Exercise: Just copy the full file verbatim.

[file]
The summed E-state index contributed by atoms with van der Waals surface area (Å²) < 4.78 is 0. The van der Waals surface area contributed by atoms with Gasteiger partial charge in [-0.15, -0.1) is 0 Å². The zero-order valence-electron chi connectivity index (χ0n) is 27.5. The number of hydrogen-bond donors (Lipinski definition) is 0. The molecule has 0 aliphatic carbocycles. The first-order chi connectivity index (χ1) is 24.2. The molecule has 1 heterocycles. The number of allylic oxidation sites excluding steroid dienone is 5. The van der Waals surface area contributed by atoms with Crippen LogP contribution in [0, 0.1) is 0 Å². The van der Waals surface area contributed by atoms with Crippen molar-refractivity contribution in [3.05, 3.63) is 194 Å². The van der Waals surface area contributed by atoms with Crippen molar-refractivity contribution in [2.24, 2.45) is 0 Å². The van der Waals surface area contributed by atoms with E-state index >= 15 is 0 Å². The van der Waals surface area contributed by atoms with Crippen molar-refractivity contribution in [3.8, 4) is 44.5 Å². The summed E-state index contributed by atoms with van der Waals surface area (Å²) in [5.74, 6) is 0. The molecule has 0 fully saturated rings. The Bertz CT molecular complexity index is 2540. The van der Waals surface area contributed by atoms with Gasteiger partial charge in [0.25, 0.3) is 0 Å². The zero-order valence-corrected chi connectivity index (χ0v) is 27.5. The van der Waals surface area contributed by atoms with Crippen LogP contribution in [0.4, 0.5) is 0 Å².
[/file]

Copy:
The summed E-state index contributed by atoms with van der Waals surface area (Å²) < 4.78 is 0. The van der Waals surface area contributed by atoms with Gasteiger partial charge in [-0.15, -0.1) is 0 Å². The zero-order valence-electron chi connectivity index (χ0n) is 27.5. The number of hydrogen-bond donors (Lipinski definition) is 0. The molecule has 0 aliphatic carbocycles. The first-order chi connectivity index (χ1) is 24.2. The molecule has 1 heterocycles. The number of allylic oxidation sites excluding steroid dienone is 5. The van der Waals surface area contributed by atoms with Crippen LogP contribution in [0, 0.1) is 0 Å². The van der Waals surface area contributed by atoms with Crippen molar-refractivity contribution in [3.05, 3.63) is 194 Å². The van der Waals surface area contributed by atoms with Crippen molar-refractivity contribution in [2.24, 2.45) is 0 Å². The van der Waals surface area contributed by atoms with E-state index >= 15 is 0 Å². The van der Waals surface area contributed by atoms with Crippen molar-refractivity contribution in [3.8, 4) is 44.5 Å². The summed E-state index contributed by atoms with van der Waals surface area (Å²) in [5.74, 6) is 0. The molecule has 0 fully saturated rings. The Bertz CT molecular complexity index is 2540. The van der Waals surface area contributed by atoms with Gasteiger partial charge in [0.25, 0.3) is 0 Å². The zero-order valence-corrected chi connectivity index (χ0v) is 27.5. The van der Waals surface area contributed by atoms with Crippen LogP contribution in [0.4, 0.5) is 0 Å².